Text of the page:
To save content items to your account,
please confirm that you agree to abide by our usage policies.
If this is the first time you use this feature, you will be asked to authorise Cambridge Core to connect with your account.
Find out more about saving content to .
To save content items to your Kindle, first ensure email@example.com
is added to your Approved Personal Document E-mail List under your Personal Document Settings
on the Manage Your Content and Devices page of your Amazon account. Then enter the ‘name’ part
of your Kindle email address below.
Find out more about saving to your Kindle.
Note you can select to save to either the @free.kindle.com or @kindle.com variations.
‘@free.kindle.com’ emails are free but can only be saved to your device when it is connected to wi-fi.
‘@kindle.com’ emails can be delivered even when you are not connected to wi-fi, but note that service fees apply.
This chapter discusses the mechanisms of spinal cord plasticity in animal models as revealed by the recovery of motor functions after a spinal lesion. It shows that in cats, rats and mice, motor programs such as locomotion are re-expressed after a complete spinal transection at the low-thoracic level. The pharmacological work with intrathecal cannula suggested that important effects on locomotion could be observed when the intrathecal injections were localized to the rostral spinal segments. Clinically, the notion that certain spinal segments may play a critical role in the control of spinal locomotion may help to somewhat simplify where to target pharmacological stimulation, cell grafts or electrical stimulation. With the advent of genetic characterization and the potential for genetic manipulations, the mouse is becoming an increasingly important model for spinal cord injury research. The characteristics of motor patterns result from an intricate dynamic sensori-motor interaction between the spinal and supraspinal levels.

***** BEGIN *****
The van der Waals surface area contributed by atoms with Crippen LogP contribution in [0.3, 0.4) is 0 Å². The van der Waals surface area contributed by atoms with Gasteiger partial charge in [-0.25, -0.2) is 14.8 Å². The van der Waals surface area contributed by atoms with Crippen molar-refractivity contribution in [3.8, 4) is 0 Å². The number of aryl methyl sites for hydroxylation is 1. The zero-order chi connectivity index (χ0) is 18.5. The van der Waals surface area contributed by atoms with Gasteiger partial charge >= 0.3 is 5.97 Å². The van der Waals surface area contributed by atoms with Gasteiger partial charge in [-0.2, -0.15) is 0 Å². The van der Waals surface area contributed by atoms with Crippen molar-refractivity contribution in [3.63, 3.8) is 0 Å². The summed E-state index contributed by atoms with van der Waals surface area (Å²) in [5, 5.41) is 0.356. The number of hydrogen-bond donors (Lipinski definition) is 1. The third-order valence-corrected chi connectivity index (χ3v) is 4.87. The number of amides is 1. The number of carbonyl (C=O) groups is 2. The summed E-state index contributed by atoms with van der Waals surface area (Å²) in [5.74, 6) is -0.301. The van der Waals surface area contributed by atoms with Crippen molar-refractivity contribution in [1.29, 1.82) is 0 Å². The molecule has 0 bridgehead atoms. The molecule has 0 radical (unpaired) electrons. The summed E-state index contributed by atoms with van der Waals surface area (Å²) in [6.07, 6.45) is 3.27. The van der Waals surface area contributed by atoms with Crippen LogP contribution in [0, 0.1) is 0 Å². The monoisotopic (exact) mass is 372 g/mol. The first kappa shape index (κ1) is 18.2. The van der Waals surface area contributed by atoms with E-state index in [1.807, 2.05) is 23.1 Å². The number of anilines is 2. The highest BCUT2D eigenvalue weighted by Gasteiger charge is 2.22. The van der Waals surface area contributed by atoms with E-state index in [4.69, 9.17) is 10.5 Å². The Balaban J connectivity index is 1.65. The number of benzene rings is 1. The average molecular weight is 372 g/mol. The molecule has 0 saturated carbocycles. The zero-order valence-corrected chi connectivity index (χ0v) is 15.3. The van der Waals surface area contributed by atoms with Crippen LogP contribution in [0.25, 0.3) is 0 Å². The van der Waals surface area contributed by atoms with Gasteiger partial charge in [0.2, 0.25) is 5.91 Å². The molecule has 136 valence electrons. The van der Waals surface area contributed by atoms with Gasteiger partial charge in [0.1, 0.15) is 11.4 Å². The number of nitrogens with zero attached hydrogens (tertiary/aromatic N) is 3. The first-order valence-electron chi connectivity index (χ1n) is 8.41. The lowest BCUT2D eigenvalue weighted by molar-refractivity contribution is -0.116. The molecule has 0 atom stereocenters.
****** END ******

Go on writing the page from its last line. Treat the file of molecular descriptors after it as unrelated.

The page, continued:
Email your librarian or administrator to recommend adding this to your organisation's collection.